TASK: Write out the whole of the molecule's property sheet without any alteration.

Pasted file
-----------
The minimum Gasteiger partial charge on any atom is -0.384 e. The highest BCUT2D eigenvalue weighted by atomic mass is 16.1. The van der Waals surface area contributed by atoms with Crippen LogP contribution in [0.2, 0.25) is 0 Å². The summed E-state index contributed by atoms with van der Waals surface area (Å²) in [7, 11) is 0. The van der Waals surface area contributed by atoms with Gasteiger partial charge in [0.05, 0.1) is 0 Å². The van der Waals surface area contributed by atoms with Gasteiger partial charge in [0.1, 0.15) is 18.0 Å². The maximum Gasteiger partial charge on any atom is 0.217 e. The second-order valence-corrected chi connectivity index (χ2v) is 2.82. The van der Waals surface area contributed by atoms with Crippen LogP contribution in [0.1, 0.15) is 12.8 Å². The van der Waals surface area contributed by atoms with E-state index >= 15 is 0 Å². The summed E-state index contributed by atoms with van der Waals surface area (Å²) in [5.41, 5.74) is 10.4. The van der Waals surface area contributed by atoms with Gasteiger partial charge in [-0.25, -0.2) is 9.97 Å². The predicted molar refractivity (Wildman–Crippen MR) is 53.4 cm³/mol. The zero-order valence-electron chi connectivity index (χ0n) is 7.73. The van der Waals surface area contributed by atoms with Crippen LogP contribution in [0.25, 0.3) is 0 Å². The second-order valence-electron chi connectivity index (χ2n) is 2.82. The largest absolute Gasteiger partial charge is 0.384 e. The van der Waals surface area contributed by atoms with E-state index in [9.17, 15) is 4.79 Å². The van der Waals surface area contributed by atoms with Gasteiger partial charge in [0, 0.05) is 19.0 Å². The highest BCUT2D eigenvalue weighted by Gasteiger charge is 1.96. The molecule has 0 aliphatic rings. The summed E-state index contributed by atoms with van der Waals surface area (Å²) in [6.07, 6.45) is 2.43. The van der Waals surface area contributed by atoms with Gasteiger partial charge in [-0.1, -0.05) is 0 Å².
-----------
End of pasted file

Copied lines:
The minimum Gasteiger partial charge on any atom is -0.384 e. The highest BCUT2D eigenvalue weighted by atomic mass is 16.1. The van der Waals surface area contributed by atoms with Crippen LogP contribution in [0.2, 0.25) is 0 Å². The summed E-state index contributed by atoms with van der Waals surface area (Å²) in [7, 11) is 0. The van der Waals surface area contributed by atoms with Gasteiger partial charge in [0.05, 0.1) is 0 Å². The van der Waals surface area contributed by atoms with Gasteiger partial charge in [0.1, 0.15) is 18.0 Å². The maximum Gasteiger partial charge on any atom is 0.217 e. The second-order valence-corrected chi connectivity index (χ2v) is 2.82. The van der Waals surface area contributed by atoms with Crippen LogP contribution in [0.1, 0.15) is 12.8 Å². The van der Waals surface area contributed by atoms with E-state index >= 15 is 0 Å². The summed E-state index contributed by atoms with van der Waals surface area (Å²) in [5.41, 5.74) is 10.4. The van der Waals surface area contributed by atoms with Gasteiger partial charge in [-0.25, -0.2) is 9.97 Å². The predicted molar refractivity (Wildman–Crippen MR) is 53.4 cm³/mol. The zero-order valence-electron chi connectivity index (χ0n) is 7.73. The van der Waals surface area contributed by atoms with Crippen LogP contribution in [0.25, 0.3) is 0 Å². The second-order valence-electron chi connectivity index (χ2n) is 2.82. The largest absolute Gasteiger partial charge is 0.384 e. The van der Waals surface area contributed by atoms with E-state index in [9.17, 15) is 4.79 Å². The van der Waals surface area contributed by atoms with Gasteiger partial charge in [0, 0.05) is 19.0 Å². The highest BCUT2D eigenvalue weighted by Gasteiger charge is 1.96. The molecule has 0 aliphatic rings. The summed E-state index contributed by atoms with van der Waals surface area (Å²) in [6.07, 6.45) is 2.43. The van der Waals surface area contributed by atoms with Gasteiger partial charge in [-0.1, -0.05) is 0 Å².